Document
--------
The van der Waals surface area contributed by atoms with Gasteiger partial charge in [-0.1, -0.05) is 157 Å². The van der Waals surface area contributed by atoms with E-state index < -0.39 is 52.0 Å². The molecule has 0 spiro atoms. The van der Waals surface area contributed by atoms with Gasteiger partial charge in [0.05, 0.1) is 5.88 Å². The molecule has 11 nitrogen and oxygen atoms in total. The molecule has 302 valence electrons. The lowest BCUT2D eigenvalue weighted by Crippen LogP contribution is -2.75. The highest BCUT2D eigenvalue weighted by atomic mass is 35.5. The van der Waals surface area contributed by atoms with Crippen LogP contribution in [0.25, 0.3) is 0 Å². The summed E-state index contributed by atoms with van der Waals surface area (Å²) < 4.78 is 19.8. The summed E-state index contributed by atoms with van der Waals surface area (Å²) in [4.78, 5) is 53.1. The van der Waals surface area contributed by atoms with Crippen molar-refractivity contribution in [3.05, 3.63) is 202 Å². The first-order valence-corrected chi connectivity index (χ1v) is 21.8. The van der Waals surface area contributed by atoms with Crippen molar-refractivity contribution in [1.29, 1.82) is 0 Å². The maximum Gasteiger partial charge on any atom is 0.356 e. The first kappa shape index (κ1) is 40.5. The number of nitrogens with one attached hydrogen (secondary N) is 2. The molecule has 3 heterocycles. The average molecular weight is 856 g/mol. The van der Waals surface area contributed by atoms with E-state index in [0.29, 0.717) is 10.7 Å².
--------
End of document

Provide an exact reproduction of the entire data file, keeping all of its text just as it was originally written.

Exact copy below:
The van der Waals surface area contributed by atoms with Gasteiger partial charge in [-0.1, -0.05) is 157 Å². The van der Waals surface area contributed by atoms with E-state index < -0.39 is 52.0 Å². The molecule has 0 spiro atoms. The van der Waals surface area contributed by atoms with Gasteiger partial charge in [0.05, 0.1) is 5.88 Å². The molecule has 11 nitrogen and oxygen atoms in total. The molecule has 302 valence electrons. The lowest BCUT2D eigenvalue weighted by Crippen LogP contribution is -2.75. The highest BCUT2D eigenvalue weighted by atomic mass is 35.5. The van der Waals surface area contributed by atoms with Crippen LogP contribution in [0.25, 0.3) is 0 Å². The summed E-state index contributed by atoms with van der Waals surface area (Å²) < 4.78 is 19.8. The summed E-state index contributed by atoms with van der Waals surface area (Å²) in [4.78, 5) is 53.1. The van der Waals surface area contributed by atoms with Crippen molar-refractivity contribution in [3.05, 3.63) is 202 Å². The first-order valence-corrected chi connectivity index (χ1v) is 21.8. The van der Waals surface area contributed by atoms with Crippen molar-refractivity contribution in [1.29, 1.82) is 0 Å². The maximum Gasteiger partial charge on any atom is 0.356 e. The first kappa shape index (κ1) is 40.5. The number of nitrogens with one attached hydrogen (secondary N) is 2. The molecule has 3 heterocycles. The average molecular weight is 856 g/mol. The van der Waals surface area contributed by atoms with E-state index in [0.29, 0.717) is 10.7 Å².